Congratulations to all the winners of the JewishPress.com raffle at The Event
There is also an additional category of muktzah, applicable mainly to food on Yom Tov, known as muktzah mechamat hachana, which means muktzah because one had no intention on Erev Yom Tov to eat such food on Yom Tov.
For example, the owner of a deli may not eat food on Yom Tov that was part of his stock in trade and intended for sale, nor may one use food on Yom Tov that was stored away for use after Yom Tov.
Similarly, on Yom Tov one may not eat the meat of an ox ordinarily used for ploughing or a chicken ordinarily used for laying eggs and not for food. This prohibition is based on the principle known as hachanah de’rabbah.
Hachanah de’rabbah requires that before Yom Tov we specifically designate in our minds the food that we will use on Yom Tov. It is considered disrespectful to Yom Tov to postpone plans for Yom Tov meals to Yom Tov itself.
This type of muktzah mechamat hachanah applies on Yom Tov but not on Shabbat. This is because on Shabbat one is not allowed to cook and therefore one naturally plans Shabbat meals before Shabbat, whereas on Yom Tov one is allowed to cook and might postpone such plans to Yom Tov itself.
Included in the category of muktzah mechamat hachanah is food one could not have intended on Erev Yom Tov to eat on Yom Tov because such food only came into existence on Yom Tov – “nolad.”
Thus, for example, an egg laid on Yom Tov, and, according to some opinions, milk taken from a cow on Yom Tov, would be prohibited for use on Yom Tov. Whether or not food in the category of nolad is muktzah on Shabbat is a matter of halachic debate. The Rema prohibits it but the Magen Avraham permits it.
Although muktzah objects may not be moved directly by hand, they may, where necessary, be moved indirectly or in an unusual way, such as with the back of one’s hand. Thus, one may kick aside money dropped on the sidewalk on Shabbat in order to retrieve it after Shabbat. It is also permitted on Shabbat to have a muktzah object removed by a non-Jew.
About the Author: Raphael Grunfeld’s book, “Ner Eyal on Seder Moed” (distributed by Mesorah) is available at OU.org and your local Jewish bookstore. His new book, “Ner Eyal on Seder Nashim & Nezikin,” will be available shortly.
If you don't see your comment after publishing it, refresh the page.
Comments are closed.
Eisenhower understood that motivated men will fight much harder and longer than unmotivated men.
Who does not want to get close to Hashem? Yet, how do we do that?
An interview was overheard in which an Arab asked a Hamas commander: “What’s the problem? Why aren’t you hitting your targets? Don’t you know how to aim?” To which he was answered: “We know how to aim very well. We are experts. But their G-d moves the missiles.”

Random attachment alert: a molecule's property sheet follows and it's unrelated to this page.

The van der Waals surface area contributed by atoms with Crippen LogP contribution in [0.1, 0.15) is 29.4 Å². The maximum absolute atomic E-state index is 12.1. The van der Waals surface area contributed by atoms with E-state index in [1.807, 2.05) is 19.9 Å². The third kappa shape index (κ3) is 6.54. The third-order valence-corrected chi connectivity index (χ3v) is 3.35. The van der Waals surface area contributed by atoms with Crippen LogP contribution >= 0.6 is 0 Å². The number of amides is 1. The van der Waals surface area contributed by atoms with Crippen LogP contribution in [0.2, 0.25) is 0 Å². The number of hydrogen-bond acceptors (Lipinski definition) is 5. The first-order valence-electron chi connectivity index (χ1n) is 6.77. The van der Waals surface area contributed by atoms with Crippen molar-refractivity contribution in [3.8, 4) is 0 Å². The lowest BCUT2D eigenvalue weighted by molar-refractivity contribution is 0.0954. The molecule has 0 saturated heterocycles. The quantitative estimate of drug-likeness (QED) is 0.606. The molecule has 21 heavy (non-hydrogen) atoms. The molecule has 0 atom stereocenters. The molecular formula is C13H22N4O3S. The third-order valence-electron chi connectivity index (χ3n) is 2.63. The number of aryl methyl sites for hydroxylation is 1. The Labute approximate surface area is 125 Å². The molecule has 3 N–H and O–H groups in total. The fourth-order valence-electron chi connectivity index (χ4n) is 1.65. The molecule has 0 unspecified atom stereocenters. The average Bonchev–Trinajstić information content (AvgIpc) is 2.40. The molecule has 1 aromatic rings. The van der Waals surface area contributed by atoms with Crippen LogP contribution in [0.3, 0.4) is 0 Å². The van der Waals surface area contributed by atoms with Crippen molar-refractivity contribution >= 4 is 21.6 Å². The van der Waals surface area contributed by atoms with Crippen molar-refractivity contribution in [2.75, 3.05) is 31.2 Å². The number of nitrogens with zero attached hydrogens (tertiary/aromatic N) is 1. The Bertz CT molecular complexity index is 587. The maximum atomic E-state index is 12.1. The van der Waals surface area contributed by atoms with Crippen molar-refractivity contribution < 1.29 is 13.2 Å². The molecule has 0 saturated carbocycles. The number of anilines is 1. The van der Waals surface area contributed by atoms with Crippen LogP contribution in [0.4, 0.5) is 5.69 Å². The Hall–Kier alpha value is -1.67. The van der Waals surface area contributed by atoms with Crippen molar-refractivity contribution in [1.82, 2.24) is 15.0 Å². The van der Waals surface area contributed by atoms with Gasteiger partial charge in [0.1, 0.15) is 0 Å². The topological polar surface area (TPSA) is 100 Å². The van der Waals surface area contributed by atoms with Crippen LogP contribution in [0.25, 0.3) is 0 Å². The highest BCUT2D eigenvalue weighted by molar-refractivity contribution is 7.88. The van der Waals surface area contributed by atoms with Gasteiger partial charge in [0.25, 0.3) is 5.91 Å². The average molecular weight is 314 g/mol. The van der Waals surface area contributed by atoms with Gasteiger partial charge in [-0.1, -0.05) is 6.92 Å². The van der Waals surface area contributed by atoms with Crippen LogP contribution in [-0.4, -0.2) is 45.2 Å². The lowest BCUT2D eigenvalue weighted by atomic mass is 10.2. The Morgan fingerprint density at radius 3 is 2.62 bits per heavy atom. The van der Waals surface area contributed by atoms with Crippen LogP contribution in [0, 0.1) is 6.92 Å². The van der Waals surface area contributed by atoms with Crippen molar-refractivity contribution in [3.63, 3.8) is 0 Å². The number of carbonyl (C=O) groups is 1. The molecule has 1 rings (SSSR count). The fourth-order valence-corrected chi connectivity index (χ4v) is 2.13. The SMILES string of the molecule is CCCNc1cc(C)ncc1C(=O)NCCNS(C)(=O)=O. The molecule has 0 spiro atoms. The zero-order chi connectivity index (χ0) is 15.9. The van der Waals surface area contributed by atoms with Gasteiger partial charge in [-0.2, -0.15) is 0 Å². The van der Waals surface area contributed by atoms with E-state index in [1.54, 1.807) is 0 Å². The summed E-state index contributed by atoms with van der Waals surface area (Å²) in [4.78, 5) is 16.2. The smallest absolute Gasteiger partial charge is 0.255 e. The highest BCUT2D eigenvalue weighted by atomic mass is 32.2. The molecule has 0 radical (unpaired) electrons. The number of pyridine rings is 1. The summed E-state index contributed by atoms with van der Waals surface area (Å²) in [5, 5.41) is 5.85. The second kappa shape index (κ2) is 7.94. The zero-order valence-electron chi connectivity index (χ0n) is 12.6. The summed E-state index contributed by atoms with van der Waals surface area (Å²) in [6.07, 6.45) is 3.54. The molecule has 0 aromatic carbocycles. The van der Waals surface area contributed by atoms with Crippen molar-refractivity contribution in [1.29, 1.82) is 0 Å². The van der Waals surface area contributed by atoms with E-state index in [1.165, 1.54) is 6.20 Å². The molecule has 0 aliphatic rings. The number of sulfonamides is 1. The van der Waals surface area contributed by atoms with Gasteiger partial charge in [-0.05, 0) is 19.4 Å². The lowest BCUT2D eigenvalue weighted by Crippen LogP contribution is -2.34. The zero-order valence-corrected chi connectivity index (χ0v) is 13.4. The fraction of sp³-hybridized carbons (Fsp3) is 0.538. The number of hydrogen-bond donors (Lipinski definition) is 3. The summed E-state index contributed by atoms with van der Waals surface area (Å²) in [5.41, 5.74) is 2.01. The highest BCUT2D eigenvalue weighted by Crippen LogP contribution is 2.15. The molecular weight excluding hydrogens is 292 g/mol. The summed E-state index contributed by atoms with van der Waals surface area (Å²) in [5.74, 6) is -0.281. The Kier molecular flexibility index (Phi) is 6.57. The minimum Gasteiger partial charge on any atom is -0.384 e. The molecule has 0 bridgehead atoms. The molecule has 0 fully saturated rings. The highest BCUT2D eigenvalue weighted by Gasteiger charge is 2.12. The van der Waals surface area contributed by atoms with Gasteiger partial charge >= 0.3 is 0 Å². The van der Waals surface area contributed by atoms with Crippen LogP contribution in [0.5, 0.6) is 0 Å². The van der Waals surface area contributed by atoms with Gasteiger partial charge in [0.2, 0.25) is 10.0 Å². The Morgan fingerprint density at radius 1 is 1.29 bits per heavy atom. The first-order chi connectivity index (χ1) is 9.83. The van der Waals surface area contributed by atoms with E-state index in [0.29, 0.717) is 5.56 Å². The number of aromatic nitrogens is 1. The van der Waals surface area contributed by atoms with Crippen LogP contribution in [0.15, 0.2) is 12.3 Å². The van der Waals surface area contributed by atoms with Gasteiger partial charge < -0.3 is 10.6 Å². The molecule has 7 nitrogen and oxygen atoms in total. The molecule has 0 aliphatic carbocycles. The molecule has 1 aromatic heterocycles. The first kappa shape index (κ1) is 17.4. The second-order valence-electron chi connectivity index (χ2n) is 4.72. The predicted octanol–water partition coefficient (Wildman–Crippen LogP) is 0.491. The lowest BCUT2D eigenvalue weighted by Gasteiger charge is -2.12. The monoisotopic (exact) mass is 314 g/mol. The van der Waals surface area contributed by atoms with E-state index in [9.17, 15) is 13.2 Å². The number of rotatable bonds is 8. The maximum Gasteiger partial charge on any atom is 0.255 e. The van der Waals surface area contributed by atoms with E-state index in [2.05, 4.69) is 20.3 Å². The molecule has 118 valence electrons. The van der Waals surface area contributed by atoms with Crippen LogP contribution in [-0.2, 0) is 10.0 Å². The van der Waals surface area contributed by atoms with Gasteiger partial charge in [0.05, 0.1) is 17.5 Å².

‘Vendors Of Fruits And Clothing…May Sell In Private’
(Mo’ed Katan 13b)
Question: The Gemara in Berachot states that the sages authored our prayers. Does that mean we didn’t pray beforehand?
If a man sins and follows his inclinations, he will find comfort in this world – but when he dies, he will go to a place that is all thorns.
Nothing is more effective to diminish envy than gratitude.
The first prayer of Moshe was Vayechal, where Moshe’s petition was that no matter how bad bnei Yisrael were, the Egyptians were worse.
“We’re leining now, and shouldn’t be talking,” Mr. Silver gently quieted his son. “At the Shabbos table we can discuss it at length.”
If we regard pain and suffering as mere coincidence, we will feel no motivation to examine our lives
Culture is not nature. There are causes in nature, but only in culture are there meanings.
Rabbinic law is pivotal but it’s important to understand which laws are rabbinic and which biblical.
Based on the opinion of the Ramban, the Territorial School believes that leaving any territory of the Land of Israel in the possession of non-Jews is a violation of a biblical mandate.
If the only person available to perform the milah on the eighth day is a person who is not an observant Jew, the milah should be postponed until a devout mohel is available.
The kohen gadol may not enter the Temple unless his hair is cut every seven days.
A commonly employed and permissible device regarding the prohibition of wearing fresh clothes during the Nine Days is to don them for a moment or two before the Nine Days.
The prayer of Mashiv haruach u’morid hageshem mentions God’s rainmaking powers but it is not an immediate request for rain.
According to the Bach, Rosh Hashanah is referred to as moed, festival, the same term the Torah uses to describe Pesach, Shavuot and Sukkot.
Printed from: http://www.jewishpress.com/judaism/halacha-hashkafa/muktzah-on-yom-tov/2013/01/31/
Scan this QR code to visit this page online: